Sunday, July 4, 2010


Monday, September 21, 2009

They’re a fun loving lot those indie kids. Tonight’s show, third in a series of Wednesday-night residencies for the headliners, has a ‘80s beach party’ theme, following on from the ‘Bad Jumper’ and ‘Pirates’ themes of previous weeks, (next week is ‘Freaks and Geeks and Matheletes’), which allows many to look decidedly Miami Vice/John Hughes. Thankfully, this mixed bag of fashion sensibility doesn’t get in the way of the uniformly excellent music.

Darren Sylvester, recipient of uniformly glowing reviews for his eponymous debut album and several dozen ‘but where did he come from? / He just appeared from nowhere’-type comments, is on spectacular form. A shimmering glow settles over everything he does. Perfect equations of delay and reverb glue his sequenced backing tracks and Neil Halsted-like guitar washes together, allowing his Brian Ferry-like sneer to arch beautifully. When Phil Spector slides seamlessly into Michael we know we’re in the presence of something very special. THIS is what David Bowie should have done after Let’s Dance. Diaries flick open at the mention of his forthcoming album launch. CDs sell out.

The Zebras bring things back from electro wonderland to a prettier, more manageable here and now. Ever the master craftsman of melody and chord, chief Zebra Jeremy Cole makes songwriting look so effortless it’s slappable. Seeming to have a different lineup with each gig, tonight’s show sees Cole bringing on the musicians one at a time which suggests a certain recklessness about the songs’ rendering, but you get the feeling these songs could be played as 8-bit ringtones and they’d still work. The closing track, which Cole refers to as ‘Newish One’ is a particular highlight.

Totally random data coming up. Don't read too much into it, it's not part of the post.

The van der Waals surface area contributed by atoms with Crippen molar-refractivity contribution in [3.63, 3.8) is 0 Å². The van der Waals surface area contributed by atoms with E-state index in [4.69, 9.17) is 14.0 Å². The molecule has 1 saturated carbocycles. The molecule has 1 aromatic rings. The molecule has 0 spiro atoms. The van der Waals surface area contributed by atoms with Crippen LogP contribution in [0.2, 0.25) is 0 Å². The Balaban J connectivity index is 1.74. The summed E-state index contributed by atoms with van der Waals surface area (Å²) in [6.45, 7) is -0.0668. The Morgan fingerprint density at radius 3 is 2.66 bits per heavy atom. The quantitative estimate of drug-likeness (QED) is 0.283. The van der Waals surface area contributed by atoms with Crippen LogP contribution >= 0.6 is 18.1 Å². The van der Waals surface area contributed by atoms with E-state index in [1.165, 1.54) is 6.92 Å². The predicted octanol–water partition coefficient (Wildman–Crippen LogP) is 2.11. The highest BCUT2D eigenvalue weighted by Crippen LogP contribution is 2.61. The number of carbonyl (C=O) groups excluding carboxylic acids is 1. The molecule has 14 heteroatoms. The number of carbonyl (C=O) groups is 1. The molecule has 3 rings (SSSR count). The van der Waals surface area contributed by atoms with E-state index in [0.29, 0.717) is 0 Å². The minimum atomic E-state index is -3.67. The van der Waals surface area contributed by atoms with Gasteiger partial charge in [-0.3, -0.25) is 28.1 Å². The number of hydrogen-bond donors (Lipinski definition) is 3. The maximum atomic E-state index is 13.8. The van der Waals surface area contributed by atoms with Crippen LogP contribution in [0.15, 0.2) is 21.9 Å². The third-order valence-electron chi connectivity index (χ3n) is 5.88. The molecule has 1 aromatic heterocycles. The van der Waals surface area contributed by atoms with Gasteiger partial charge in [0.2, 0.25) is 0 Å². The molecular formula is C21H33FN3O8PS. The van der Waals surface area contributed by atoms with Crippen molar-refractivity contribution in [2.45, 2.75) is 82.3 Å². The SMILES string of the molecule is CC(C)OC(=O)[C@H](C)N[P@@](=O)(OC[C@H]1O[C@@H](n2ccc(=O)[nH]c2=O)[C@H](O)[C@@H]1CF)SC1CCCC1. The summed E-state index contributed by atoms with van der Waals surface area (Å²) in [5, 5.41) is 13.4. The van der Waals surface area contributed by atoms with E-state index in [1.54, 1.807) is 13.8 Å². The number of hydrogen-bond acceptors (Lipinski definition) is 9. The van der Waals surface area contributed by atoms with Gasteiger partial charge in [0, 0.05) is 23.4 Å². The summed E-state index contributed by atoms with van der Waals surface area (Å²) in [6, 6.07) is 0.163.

Firmly embracing the night’s theme, plastic hibiscuses and their love of keyboards (‘it’s a PT-30 Casio if anyone is wondering’ calls out drummer/key pusher Neil Erenstrom), The Motifs are instantly more lucid and attention grabbing than in previous incarnations. Skewering expectations with songs that are, by their standards, progtastically long (i.e. actually over 3 minutes) it’s a small and joyous revolution. Handclaps and warm harmonies have always been part of the Motifs stable but here they coalesce tighter and seem more integrated into the song rather than a rhythmic afterthought for nervous hands and empty throats. Backwards still sounds fantastic in it’s 1:10 glory, but it’s the newer songs like Little Things that tell you the kids are growing up just fine.

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